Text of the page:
From an exercise standpoint, I initially start my clients with a small number of specific exercises for the muscles we have found to be weak/tight. When they return, I review their strength/flexibility measures and assuming they are progressing, I move onto exercises that I consider to be “motor-control” exercises. An example of a motor-control exercises would be a lunge with trunk rotation where you are looking to stop the knee from falling into valgus, or varus against the destabilizing force of the trunk turning above. Motor-control exercises are what help to apply the strength gained in the specific exercises. Without these, I do not think the specific strengthening exercises would have much effect. One other aspect that fits with the motor-control exercises is cueing, and is likely something many people are not familiar with. You can use internal or external cues, but research seems to be showing the latter as having more benefit. A recent example of this in the research3 is using the external cue of a mirror in-front of the treadmill to help retrain the knee dropping in to valgus. This study found this was successful in reducing patellofemoral pain in runners. Another example might be running on the track and straddling the white line to make sure you are not crossing over and running too narrowly.
How often do patients return to the clinic?
This varies, I do not do 2-3 x week for 3-4 week therapy… The key to success is tailoring the treatment and follow-up to the client. In my experience, when many people go through therapy with several appointments a week over a month, they end up with too many exercises, they get lost and discouraged, and they stop.
My goal is to see the client as little as is required to get them better. How I define this depends on why they have come to see me, their goals, and what I have found in the assessment. A couple of examples show how this might look:
- A patient comes in with a knee injury, and needs more supervision of progress. They come in once a week for the first month. They then return every two weeks for the next month, and then return after a final month. may come more regularly and may need different types of treatment. They then may return at the six-months mark for final video review. Notice that I am increasing the length of time away from the clinic so that they are depending more upon themselves.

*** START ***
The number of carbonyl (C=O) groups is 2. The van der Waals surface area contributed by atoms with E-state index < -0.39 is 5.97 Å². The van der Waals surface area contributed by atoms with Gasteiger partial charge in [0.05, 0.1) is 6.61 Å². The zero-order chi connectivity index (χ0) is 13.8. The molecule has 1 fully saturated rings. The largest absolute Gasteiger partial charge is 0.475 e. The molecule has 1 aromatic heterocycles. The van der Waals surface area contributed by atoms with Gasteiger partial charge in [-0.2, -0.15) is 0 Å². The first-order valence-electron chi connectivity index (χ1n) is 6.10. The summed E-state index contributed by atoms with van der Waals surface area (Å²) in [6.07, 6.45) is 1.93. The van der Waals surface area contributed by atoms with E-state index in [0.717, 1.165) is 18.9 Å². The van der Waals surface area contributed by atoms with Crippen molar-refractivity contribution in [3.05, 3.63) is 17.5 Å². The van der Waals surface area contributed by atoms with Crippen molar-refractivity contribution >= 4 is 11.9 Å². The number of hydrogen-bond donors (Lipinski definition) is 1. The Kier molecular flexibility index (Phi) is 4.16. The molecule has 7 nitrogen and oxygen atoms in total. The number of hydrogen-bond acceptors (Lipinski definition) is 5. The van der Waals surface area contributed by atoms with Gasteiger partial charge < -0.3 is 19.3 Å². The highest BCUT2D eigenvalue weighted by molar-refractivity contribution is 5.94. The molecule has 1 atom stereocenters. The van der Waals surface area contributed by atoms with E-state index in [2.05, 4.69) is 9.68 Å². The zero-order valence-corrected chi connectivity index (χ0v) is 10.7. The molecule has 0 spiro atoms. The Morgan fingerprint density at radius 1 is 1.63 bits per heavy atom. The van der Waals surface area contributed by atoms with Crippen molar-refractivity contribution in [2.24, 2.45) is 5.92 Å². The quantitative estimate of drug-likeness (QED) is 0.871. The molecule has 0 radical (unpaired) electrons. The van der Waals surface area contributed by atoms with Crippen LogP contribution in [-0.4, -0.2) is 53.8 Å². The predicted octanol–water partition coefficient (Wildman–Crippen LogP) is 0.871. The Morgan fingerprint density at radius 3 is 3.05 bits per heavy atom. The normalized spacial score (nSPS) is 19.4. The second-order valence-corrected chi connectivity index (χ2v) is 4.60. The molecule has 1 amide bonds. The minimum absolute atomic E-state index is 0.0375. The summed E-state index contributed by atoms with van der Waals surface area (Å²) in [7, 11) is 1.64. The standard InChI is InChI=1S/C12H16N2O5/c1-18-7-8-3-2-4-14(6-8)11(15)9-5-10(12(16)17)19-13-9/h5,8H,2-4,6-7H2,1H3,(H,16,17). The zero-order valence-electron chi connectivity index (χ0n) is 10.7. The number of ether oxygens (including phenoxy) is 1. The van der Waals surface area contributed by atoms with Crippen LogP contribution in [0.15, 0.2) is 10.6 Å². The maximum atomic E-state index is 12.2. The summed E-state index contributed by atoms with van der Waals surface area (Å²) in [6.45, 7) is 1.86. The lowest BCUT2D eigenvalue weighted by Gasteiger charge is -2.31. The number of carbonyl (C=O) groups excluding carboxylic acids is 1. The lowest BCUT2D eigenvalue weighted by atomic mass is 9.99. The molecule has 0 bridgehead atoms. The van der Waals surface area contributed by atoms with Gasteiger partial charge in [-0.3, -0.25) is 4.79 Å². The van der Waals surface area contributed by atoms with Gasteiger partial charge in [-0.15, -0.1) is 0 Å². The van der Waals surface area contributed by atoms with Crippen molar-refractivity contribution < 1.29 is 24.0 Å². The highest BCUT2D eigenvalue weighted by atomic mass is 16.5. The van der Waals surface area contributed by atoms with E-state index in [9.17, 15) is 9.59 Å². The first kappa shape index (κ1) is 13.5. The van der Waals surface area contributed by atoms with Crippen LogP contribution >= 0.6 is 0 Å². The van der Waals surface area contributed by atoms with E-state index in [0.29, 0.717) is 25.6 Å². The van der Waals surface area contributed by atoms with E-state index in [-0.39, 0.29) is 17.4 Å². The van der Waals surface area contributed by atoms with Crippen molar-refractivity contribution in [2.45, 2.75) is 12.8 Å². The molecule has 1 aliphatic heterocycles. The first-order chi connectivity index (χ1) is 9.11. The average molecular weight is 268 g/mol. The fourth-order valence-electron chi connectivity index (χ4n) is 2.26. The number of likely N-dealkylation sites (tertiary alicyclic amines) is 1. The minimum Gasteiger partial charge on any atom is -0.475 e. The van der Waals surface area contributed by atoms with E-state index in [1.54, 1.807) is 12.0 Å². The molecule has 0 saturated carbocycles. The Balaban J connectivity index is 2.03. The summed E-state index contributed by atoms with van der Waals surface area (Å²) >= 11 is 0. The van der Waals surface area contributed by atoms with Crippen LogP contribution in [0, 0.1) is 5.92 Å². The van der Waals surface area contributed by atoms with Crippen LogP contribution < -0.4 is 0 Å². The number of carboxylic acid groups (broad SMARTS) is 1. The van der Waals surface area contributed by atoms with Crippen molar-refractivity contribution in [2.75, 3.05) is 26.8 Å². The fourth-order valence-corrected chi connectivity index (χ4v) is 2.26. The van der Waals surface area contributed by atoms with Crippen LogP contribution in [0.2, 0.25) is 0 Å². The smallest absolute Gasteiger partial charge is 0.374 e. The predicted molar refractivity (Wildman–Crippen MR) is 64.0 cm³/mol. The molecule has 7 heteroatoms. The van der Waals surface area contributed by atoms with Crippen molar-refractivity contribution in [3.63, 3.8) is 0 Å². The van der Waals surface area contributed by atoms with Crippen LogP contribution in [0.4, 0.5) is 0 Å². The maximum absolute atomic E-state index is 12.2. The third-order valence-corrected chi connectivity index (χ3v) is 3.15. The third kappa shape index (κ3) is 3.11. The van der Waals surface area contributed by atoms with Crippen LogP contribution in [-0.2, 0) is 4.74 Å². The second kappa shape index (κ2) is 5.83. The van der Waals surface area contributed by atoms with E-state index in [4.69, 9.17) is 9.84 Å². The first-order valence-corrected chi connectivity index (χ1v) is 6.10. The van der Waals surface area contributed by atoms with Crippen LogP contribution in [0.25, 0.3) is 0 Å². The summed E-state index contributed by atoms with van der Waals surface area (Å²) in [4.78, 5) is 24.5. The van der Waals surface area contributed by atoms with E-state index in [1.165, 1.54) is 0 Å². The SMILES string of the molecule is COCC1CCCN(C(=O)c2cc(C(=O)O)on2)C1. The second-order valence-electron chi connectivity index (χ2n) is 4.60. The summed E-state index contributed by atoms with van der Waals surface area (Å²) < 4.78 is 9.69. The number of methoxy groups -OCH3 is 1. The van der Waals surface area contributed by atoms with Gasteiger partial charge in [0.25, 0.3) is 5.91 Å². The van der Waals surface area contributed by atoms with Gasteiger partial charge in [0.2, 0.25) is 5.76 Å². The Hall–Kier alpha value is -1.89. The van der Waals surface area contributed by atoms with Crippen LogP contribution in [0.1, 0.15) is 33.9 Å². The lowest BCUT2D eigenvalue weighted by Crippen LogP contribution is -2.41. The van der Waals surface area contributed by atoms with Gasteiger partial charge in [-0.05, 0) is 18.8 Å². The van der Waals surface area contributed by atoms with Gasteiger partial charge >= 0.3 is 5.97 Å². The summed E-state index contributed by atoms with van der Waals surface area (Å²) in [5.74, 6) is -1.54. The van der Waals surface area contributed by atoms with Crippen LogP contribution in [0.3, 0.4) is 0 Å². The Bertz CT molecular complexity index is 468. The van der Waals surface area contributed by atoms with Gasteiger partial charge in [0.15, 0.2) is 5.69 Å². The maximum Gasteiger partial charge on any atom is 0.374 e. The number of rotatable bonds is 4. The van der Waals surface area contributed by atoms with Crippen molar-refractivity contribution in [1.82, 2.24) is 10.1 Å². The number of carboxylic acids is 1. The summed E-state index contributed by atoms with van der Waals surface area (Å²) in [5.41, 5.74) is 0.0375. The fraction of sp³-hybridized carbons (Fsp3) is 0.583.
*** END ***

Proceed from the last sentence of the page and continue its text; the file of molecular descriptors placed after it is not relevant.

- A patient comes in looking to reduce their injury risk and improve performance. The issues they have are less extreme and they do not need as much monitoring. They are more likely to be in a position to be given a few specific and motor-control exercises straight away. They will likely come back somewhere between 2-4 weeks. Further sessions may be warranted based off of reassessment, but I usually recommend that it is worth reviewing their gait under camera again at six months.
I have been a therapist long enough that I feel I am generally pretty good at setting realistic goals and follow-up schedules. However, I always ensure that clients know they can contact me with questions, and we can adjust our follow-up schedule as needed to respond to any concerns or findings from reassessment.
If you'd like more information about how a running analysis software could help your practice, contact us below!
- O'Connor FG, Wilder RP, Nirschl R. Running Medicine. Healthy Learning; 2014.
- Willy RW, Scholz JP, Davis IS. Mirror gait retraining for the treatment of patellofemoral pain in female runners. Clin Biomech (Bristol, Avon). 2012;27(10):1045-51.